Here, we are pushing the front annulus of the new gate case across the powerhouse on Al Nash's new monorail.
The gate case annulus is finally in place. The guys were having a hard time lifting it to the correct height. They were using two straps with lifting eyes screwed to the sides of the annulus. I realized the ten ton chainfall hook was wide enough to hook onto the inner edge of the annulus directly. We changed the hook's position from the straps to the inside edge and we got the necessary lift. Once it was in position, we used two chain cum-a-longs to pull it axially into its final position. We rotated it to its match marks with a porta-power cylinder.The little hole on the left side is for the governor shaft stuffing box.
Here, I have hooked onto the pressure case cover. I am lifting it over the security fence to move it closer to the door. We can not install it in place until the pressure casing is welded together and the governor shaft is installed.
Here, I have just picked the top half of the pressure case over the security fence and set it in the yard.
Here, I am stuffing the top half of the pressure casing through the doorway. This case is 13 feet in diameter and the doorway is 12' by 12' We did not want to destroy the doorway. By fabricating it in two halves we are able to use four chain cum-a-longs to suck the sides in so that it is less then 12 feet wide. It worked!!!
A view from inside the powerhouse. The two castings on the floor are the two halves of the rear, lignum vitae, radial bearing housing. In front of them is the newly machined main shaft stuffing box. Note what a squeeze it was to get it through the doorway.
The top half of the pressure casing is nearly in place. The shark's teeth welded along the front edge will be used to precisely align the front annulus. They are also stiffeners to take the axial load of the water.
May 1st, 2011. I culled the photos and added them in to the previous photos side bars. I have added more details on the progress at Indian River and Tannery Pond HEPs. Thanks for all your interest! Bill Fay
Mike Desrouche and Cole Zub are installing the front gate case. Tomorrow we need to install the top 1/2 of the new pressure casing and weld it in place.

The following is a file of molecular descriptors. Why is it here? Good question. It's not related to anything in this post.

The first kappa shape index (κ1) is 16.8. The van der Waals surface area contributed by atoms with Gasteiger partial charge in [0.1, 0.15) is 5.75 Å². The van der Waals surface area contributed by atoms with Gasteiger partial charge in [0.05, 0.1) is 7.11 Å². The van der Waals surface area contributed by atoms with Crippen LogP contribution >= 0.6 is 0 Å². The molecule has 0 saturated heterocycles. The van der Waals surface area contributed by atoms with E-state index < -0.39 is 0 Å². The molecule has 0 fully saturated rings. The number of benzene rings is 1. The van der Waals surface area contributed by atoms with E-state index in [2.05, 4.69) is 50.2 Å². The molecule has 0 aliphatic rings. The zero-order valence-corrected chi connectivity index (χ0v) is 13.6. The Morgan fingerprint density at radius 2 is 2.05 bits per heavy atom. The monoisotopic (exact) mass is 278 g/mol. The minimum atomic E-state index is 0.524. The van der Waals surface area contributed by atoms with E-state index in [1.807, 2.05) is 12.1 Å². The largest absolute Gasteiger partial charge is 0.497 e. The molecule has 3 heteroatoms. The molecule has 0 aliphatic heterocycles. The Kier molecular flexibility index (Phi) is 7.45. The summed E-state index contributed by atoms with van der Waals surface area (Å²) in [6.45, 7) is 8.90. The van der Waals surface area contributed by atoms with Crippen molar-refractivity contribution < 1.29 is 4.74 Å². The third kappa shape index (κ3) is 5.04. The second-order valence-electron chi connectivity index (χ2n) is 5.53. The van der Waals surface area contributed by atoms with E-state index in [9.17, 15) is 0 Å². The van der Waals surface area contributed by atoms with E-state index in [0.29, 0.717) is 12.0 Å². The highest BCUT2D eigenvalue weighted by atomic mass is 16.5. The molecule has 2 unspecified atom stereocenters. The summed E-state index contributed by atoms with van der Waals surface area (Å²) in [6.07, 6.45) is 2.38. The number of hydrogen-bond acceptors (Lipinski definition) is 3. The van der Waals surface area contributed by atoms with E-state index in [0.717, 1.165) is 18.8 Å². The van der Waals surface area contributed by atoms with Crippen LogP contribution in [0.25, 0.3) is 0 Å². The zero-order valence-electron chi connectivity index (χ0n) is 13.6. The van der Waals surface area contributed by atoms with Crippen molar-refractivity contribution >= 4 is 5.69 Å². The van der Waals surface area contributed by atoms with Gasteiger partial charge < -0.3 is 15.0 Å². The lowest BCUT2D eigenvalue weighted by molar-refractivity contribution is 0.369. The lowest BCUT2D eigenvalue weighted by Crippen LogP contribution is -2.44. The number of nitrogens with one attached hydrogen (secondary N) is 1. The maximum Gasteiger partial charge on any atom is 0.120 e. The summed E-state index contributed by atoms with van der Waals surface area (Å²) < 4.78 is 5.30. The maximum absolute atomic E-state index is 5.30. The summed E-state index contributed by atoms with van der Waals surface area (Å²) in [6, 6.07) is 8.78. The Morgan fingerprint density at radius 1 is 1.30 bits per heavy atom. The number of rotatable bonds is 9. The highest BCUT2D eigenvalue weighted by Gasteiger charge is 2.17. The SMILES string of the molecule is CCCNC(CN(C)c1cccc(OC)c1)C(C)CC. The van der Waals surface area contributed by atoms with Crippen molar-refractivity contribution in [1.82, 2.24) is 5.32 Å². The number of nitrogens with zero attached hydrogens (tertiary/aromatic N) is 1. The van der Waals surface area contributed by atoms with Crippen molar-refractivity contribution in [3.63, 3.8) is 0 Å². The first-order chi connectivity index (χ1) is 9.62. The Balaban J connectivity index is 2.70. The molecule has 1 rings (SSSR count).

Eric Andersen and Sam are flying the second gate case across the ceiling on the newly installed mono rail.
Sam, Eric Anderson and Mike Desrouche are installing the front camel back cover (hump!!).
Mike Desrouche has installed the mid span bearing support and is bolting it to the camel back cover. Warren's (The Wizard's) lignum vitae bearing has already been installed.
The crew have flipped the gate case and are bolting the lower 1/2 of the case to the lower 1/2 of the tee stand.
Here. we have installed the runners in the bottom 1/2 of the tee stand (camel back). We are flying the rear gatecase over the tee stand to install on the back of the tee stand.
Mike is cleaning off the draft tube flange and applying silicone to ready it to be pulled up and bolted to the bottom of the spool piece. Remember the shop photo of the draft tube. It is 14 feet high. It is funny to see just 4 inches of it sticking out of the tailwater. The river has come up and our staging is about 6 inches beneath the water. That is why Mike is balancing on the flange. He forgot his boots and does not want to get his feet wet! The draft tube had been match marked with paint. Unfortunately, Margie painted the draft tube and obliterated the match marks. The guys were cursing as they pulled the flanges together and had to slowly rotate it until the bolt circles matched up.
The bottom 1/2 of the No. One Unit's camelback casing coming through the door. I previously hooked it to the Galion crane and extended the boom into the powerhouse with the casting hanging on the hook. The lower 1/2 of the pressure casing is now welded down. The small spool piece is bolted beneath the pressure case and the draft tube has been pulled up and bolted on. Note those wicked sharks teeth!!
Cole Zub and Johnie Remington have helped me lift the first gate case and the double runner through the powerhouse door. The newly designed 13 foot diameter pressure casing put us 18 inches higher on our horizontal center line. We were delighted to find that this pulled the location of the second Montana generator 18 inches higher then the original generator. This allows us to use the existing pit to pour our generator foundation without the need of any further concrete removal.